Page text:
Microsoft has announced a new initiative aimed at helping 25 million people globally acquire digital skills.
The programme will combine Microsoft’s all existing resources from LinkedIn, GitHub, and Microsoft. It will focus on primarily three areas including leverage data to identify in-demand jobs and skills required for them, giving free access to these learnings, and low-cost certifications and free job-seeking tools.
Microsoft has also announced a $20 million in cash grants to help nonprofit companies around the world. About $5 million of the cash grants will be given to nonprofits run by people of colour in the US.
Microsoft President Brad Smith in a blog post pointed out that the Covid-19 pandemic has triggered a massive demand shock, leading to mass job losses. Citing a Congressional Budget Office report, he added that the US alone may see a 12.3 point increase in the unemployment rate, which amounts to more than 21 million people. Other countries also grapple with similar challenges.
Microsoft’s new tools:
LinkedIn has rolled out a new dashboard that gives real-time labour market data. The free dashboard helps government, policymakers, and business leaders better understand these markets. The insights can be accessed via LinkedIn.com/workforce. The dashboard covers more than 180 countries.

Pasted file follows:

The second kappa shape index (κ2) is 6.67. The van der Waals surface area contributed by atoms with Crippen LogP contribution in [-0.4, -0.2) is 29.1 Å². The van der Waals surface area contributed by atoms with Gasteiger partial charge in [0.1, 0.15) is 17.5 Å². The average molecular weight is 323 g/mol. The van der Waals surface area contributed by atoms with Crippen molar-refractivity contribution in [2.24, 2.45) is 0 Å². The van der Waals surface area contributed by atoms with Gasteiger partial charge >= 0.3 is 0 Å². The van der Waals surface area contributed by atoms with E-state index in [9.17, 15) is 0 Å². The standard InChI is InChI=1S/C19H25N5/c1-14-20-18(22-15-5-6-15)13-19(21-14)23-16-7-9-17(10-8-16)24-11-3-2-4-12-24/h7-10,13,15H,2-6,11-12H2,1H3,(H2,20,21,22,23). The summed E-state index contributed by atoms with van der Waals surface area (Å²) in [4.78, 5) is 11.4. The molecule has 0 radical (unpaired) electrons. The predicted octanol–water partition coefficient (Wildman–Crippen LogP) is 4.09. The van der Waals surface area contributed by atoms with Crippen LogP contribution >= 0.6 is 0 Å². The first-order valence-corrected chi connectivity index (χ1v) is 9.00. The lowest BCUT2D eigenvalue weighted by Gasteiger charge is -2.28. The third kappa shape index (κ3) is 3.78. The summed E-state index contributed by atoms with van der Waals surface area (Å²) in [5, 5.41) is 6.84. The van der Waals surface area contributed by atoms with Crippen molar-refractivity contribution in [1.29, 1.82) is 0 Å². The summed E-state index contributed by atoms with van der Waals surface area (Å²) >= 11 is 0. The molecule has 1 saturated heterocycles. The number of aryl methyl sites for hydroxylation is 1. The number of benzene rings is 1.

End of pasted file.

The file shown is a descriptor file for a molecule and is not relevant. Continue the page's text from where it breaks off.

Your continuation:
Microsoft has also expanded its LinkedIn Learning’s library to help job seekers acquire the core skills needed for the new economy. It has extended Microsoft Learn programme as well.
For those looking for developer roles, they can sign up for GitHub Learning Lab.
Those who can self-attest that their employment had been affected by Covid-19 will be eligible for a discounted fee of $15 for Microsoft Certifications exams. These exams typically cost over $100.
In India, Microsoft has partnered with NASSCOM Foundation and Ministry of Skill Development and Entrepreneurship to directly train 2,000 young women and trainers at the Industrial Training Institutes on skills.
“As societies reopen, it’s apparent that the economy in July will not be what it was in January. Increasingly, one of the key steps needed to foster a safe and successful economic recovery is expanded access to the digital skills needed to fill new jobs. And one of the keys to a genuinely inclusive recovery are programs to provide easier access to digital skills for people hardest hit by job losses, including those with lower incomes, women, and underrepresented minorities,” wrote Smith in the post.